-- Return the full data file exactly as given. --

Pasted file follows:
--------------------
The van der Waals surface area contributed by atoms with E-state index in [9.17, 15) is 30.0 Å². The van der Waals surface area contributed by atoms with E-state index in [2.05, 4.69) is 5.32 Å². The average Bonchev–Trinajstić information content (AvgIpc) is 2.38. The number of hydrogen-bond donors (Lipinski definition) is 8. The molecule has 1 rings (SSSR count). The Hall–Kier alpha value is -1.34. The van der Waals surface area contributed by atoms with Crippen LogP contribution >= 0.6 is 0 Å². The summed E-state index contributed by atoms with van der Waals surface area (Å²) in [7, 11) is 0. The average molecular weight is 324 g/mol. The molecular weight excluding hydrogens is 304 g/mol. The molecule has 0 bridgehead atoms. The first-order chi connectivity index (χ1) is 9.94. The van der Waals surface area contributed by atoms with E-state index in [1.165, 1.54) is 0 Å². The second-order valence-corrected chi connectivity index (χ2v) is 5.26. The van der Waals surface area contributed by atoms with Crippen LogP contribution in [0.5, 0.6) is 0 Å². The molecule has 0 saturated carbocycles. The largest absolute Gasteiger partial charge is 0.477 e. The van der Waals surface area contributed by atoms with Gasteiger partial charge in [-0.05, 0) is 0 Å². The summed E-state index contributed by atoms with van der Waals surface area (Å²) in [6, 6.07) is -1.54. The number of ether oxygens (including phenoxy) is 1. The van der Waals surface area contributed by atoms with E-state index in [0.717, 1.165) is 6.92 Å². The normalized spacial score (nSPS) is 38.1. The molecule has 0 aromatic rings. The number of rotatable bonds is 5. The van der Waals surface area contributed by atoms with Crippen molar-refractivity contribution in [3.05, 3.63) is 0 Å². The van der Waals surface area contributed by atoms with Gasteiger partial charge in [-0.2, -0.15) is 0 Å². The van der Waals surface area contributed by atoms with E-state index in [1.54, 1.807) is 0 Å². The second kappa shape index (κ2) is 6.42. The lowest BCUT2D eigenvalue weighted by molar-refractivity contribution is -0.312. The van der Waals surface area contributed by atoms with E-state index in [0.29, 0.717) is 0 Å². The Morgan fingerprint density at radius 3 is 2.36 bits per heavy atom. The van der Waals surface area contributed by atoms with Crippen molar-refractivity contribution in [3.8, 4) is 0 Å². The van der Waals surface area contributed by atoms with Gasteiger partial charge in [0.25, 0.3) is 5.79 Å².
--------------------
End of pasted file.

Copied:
The van der Waals surface area contributed by atoms with E-state index in [9.17, 15) is 30.0 Å². The van der Waals surface area contributed by atoms with E-state index in [2.05, 4.69) is 5.32 Å². The average Bonchev–Trinajstić information content (AvgIpc) is 2.38. The number of hydrogen-bond donors (Lipinski definition) is 8. The molecule has 1 rings (SSSR count). The Hall–Kier alpha value is -1.34. The van der Waals surface area contributed by atoms with Crippen LogP contribution >= 0.6 is 0 Å². The summed E-state index contributed by atoms with van der Waals surface area (Å²) in [7, 11) is 0. The average molecular weight is 324 g/mol. The molecular weight excluding hydrogens is 304 g/mol. The molecule has 0 bridgehead atoms. The first-order chi connectivity index (χ1) is 9.94. The van der Waals surface area contributed by atoms with E-state index in [1.165, 1.54) is 0 Å². The second-order valence-corrected chi connectivity index (χ2v) is 5.26. The van der Waals surface area contributed by atoms with Crippen LogP contribution in [0.5, 0.6) is 0 Å². The molecule has 0 saturated carbocycles. The largest absolute Gasteiger partial charge is 0.477 e. The van der Waals surface area contributed by atoms with Gasteiger partial charge in [-0.05, 0) is 0 Å². The summed E-state index contributed by atoms with van der Waals surface area (Å²) in [6, 6.07) is -1.54. The number of ether oxygens (including phenoxy) is 1. The van der Waals surface area contributed by atoms with E-state index in [0.717, 1.165) is 6.92 Å². The normalized spacial score (nSPS) is 38.1. The molecule has 0 aromatic rings. The number of rotatable bonds is 5. The van der Waals surface area contributed by atoms with Crippen molar-refractivity contribution in [3.05, 3.63) is 0 Å². The van der Waals surface area contributed by atoms with Gasteiger partial charge in [-0.2, -0.15) is 0 Å². The van der Waals surface area contributed by atoms with E-state index in [1.54, 1.807) is 0 Å². The second kappa shape index (κ2) is 6.42. The lowest BCUT2D eigenvalue weighted by molar-refractivity contribution is -0.312. The van der Waals surface area contributed by atoms with E-state index in [0.29, 0.717) is 0 Å². The Morgan fingerprint density at radius 3 is 2.36 bits per heavy atom. The van der Waals surface area contributed by atoms with Crippen molar-refractivity contribution in [3.8, 4) is 0 Å². The van der Waals surface area contributed by atoms with Gasteiger partial charge in [0.25, 0.3) is 5.79 Å².